Ask your friends what they used to play in the 80’s and their faces will light up and an immediate discussion will be ignited. Except, of course, for your young friends, who will delight in announcing, “I wasn’t even born then!” Well, jog on, young one, you have no idea what you have missed out on.
The 80’s was a time of playing outside and having fun with friends. Here are just some of the games we used to play. See if your favourites are included and let us know!
No electronics were required for this simple street game. All you needed was a ball and a friend. Players had to stand on opposite sides of the road – there was less traffic back then! They then aimed the ball at the opponent’s kerb with the hope of it hitting the kerb, bouncing back and catching it. If the player missed the kerb they received no points for their turn. Children would play this for hours, making up their own point scoring system as they went along.
This has become controversial recently as some schools have banned it for being too dangerous! However, 80’s kids were hard as nails and we managed to play tigs and survive to tell the story. A simple game of chasing your friends, tagging them with a swipe of the hand and shouting, “Tig!You’re on.” The player who was caught then had to take their turn in catching the other players. Did you play tig and survive to tell the story?
Who didn’t love a pair of roller skates? Many people, it turns out. Some of us loved it and some of us hated it, mostly depending on our sporting abilities. Skating is now making something of a comeback and kids today can be seen out and about in roller skates far more sophisticated than ours.
We played this in Junior school, usually initiated by confident boys. The boys would count to ten and then chase the girls, catching them and kissing them. This was my least favourite game ever as no matter how slowly I ran, nobody ever caught me. A fun game for the popular girls, I imagine. Do kids still play this? My children had never heard of it when I asked them.
Pitch and Toss
There is a bit of debate about whether this is the correct name as others referred to it as Pigeon Toss, Pitching Pennies or Jingles. Players choose a place to aim, normally a wall, and whoever throws their coin the closest to the mark wins that round.
British Bull Dog
This was a firm favourite at primary school. The Bull dogs stood in the middle of the field and the other players stood on ‘home.’ The players had to run from one side of the field or playground to the other without being caught by a bull dog. If they were caught they became bull dogs too. As with tigs, some schools now consider this contact game too rough and it is not allowed.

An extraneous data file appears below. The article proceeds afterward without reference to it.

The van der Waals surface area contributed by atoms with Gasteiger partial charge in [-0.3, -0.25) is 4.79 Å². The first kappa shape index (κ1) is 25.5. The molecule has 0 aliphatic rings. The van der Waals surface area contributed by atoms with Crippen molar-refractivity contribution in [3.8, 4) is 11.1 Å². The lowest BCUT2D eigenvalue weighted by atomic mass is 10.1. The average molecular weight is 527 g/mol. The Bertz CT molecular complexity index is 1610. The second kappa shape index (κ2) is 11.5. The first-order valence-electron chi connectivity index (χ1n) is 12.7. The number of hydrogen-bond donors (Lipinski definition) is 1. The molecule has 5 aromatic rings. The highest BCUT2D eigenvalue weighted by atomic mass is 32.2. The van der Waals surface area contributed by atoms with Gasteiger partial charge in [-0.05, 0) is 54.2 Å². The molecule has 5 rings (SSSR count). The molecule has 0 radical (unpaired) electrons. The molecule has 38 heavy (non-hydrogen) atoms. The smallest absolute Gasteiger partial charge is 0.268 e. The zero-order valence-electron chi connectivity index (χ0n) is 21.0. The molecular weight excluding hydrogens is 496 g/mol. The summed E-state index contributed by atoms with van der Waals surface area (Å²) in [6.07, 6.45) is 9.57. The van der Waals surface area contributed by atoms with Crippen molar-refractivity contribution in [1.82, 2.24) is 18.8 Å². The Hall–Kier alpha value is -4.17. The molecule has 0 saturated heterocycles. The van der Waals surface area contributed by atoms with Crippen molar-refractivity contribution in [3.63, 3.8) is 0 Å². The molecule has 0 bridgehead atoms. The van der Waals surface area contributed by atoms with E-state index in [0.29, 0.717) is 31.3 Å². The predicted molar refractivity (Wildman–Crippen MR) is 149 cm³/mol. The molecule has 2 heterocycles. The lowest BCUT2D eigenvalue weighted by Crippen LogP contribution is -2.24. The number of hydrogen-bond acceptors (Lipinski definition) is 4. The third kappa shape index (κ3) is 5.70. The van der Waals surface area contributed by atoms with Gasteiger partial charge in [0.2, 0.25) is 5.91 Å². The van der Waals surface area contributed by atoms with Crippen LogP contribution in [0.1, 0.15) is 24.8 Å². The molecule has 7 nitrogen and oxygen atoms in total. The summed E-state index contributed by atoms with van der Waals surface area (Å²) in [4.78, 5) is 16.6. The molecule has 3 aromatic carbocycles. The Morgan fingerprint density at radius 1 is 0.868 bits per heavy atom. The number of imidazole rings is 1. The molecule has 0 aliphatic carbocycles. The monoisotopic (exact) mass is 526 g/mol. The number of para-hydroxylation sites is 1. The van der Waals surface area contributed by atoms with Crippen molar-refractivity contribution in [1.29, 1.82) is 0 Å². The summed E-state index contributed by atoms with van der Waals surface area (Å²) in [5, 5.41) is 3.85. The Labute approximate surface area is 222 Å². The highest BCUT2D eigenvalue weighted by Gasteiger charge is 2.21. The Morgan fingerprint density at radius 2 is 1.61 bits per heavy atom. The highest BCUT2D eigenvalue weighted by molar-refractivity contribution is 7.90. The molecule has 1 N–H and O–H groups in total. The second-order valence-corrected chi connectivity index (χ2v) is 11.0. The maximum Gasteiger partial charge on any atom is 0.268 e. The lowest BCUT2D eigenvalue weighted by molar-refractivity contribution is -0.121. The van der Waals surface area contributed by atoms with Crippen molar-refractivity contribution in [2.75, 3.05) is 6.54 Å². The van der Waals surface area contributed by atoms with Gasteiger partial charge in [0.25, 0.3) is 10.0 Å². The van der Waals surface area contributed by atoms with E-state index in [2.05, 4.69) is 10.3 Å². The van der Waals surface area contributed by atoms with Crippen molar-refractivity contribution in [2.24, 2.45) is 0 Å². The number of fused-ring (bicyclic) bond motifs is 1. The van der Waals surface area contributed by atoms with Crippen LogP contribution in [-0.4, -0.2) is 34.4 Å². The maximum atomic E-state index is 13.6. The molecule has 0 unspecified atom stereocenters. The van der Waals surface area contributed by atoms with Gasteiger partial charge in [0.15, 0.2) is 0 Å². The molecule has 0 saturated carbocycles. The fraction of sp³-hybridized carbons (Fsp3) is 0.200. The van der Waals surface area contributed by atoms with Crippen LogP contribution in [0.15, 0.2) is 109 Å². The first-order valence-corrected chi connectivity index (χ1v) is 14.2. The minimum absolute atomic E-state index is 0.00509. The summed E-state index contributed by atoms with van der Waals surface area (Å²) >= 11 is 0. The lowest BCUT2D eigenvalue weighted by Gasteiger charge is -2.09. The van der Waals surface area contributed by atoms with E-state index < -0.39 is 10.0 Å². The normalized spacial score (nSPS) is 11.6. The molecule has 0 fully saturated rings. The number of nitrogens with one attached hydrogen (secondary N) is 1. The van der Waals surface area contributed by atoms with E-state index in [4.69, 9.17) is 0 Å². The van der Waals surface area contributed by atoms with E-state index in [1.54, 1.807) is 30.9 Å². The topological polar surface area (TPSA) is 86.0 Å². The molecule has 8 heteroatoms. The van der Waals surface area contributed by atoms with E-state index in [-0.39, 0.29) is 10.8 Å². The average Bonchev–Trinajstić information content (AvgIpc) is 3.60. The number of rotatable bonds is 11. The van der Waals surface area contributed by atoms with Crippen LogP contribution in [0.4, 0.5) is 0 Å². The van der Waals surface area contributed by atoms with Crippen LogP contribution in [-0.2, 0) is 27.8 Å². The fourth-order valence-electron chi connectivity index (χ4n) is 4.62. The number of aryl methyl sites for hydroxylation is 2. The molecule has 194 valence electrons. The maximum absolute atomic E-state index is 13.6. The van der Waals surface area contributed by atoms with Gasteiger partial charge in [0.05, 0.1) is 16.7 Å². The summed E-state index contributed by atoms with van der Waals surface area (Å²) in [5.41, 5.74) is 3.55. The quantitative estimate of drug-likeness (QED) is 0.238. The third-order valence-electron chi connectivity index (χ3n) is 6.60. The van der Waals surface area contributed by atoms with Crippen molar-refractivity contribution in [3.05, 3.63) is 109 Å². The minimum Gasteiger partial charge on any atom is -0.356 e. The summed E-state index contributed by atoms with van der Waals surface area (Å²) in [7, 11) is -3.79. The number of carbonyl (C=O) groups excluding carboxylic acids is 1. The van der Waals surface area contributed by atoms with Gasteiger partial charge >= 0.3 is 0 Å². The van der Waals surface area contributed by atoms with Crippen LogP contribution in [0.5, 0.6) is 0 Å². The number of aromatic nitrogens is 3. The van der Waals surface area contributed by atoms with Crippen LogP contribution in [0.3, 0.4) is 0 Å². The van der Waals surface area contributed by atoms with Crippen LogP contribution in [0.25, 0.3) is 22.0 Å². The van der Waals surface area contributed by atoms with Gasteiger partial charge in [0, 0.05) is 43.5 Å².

Stuck in the Mud
Most children have played this at one time or another. A player is ‘on’ and has to tag other players who are then ‘stuck in the mud.’ That player has to stand still until another player frees them by crawling through their legs. However, if you touch their legs while crawling through, you too become stuck in the mud! Often PE teachers would resort to this game when they hadn’t planned ahead for their lessons.
My 9 year old daughter has just been given elastics for her birthday and it brought lots of memories flooding back. This game was particularly popular with girls back in the day, while games tend to span both sexes now. Two people stand in the elastic band, stretching it out so other players can jump over it. One of the most popular rhymes we used was, “England, Ireland, Scotland, Wales. Inside, Outside, Inside, Tails.” Did you have any other versions of elastics rhymes? Let us know in the comments below.
I grew up thinking my brothers had invented this game. It turns out, from discussion with friends, that loads of us used to play this! Find a wall, get a ball and take turns kicking the ball off the wall. Whoever misses the wall, loses. We used to play this for hours and were lucky enough to have a long, brick wall along our garage. Where did you find to play?
This was a regular component of playground games back in the day. Some of us preferred a single skip to merrily jump around with; others preferred a long piece of rope that could be held by two people while friends took turns jumping over the rope and chanting rhymes. It could be very tricky trying to jump in at just the right moment but so satisfying when you mastered it!
One person had to stand at a tree, lamppost or alternative ‘block’ while the others ran to hide. The challenge was then to get back to the tree or base before the person who was on could catch you and then shouting, “Block, 123!” A great way to burn off energy on the playground or after school.
Please, Mr Crocodile
This is a great game where one player is the crocodile and everybody else stands at the opposite side of the yard or room. They then chant, “Please, Mr Crocodile, may we cross your river? If not, why not? What’s your favourite colour?” The crocodile then chooses a colour and anybody wearing that colour in any form has to try and pass the crocodile to the other side without being caught. When I was at school, it would sometimes be organised by a kindly teacher or dinner lady.
So how many of these games do you remember playing? Do your kids play them now? Let us know which ones we should mention next time!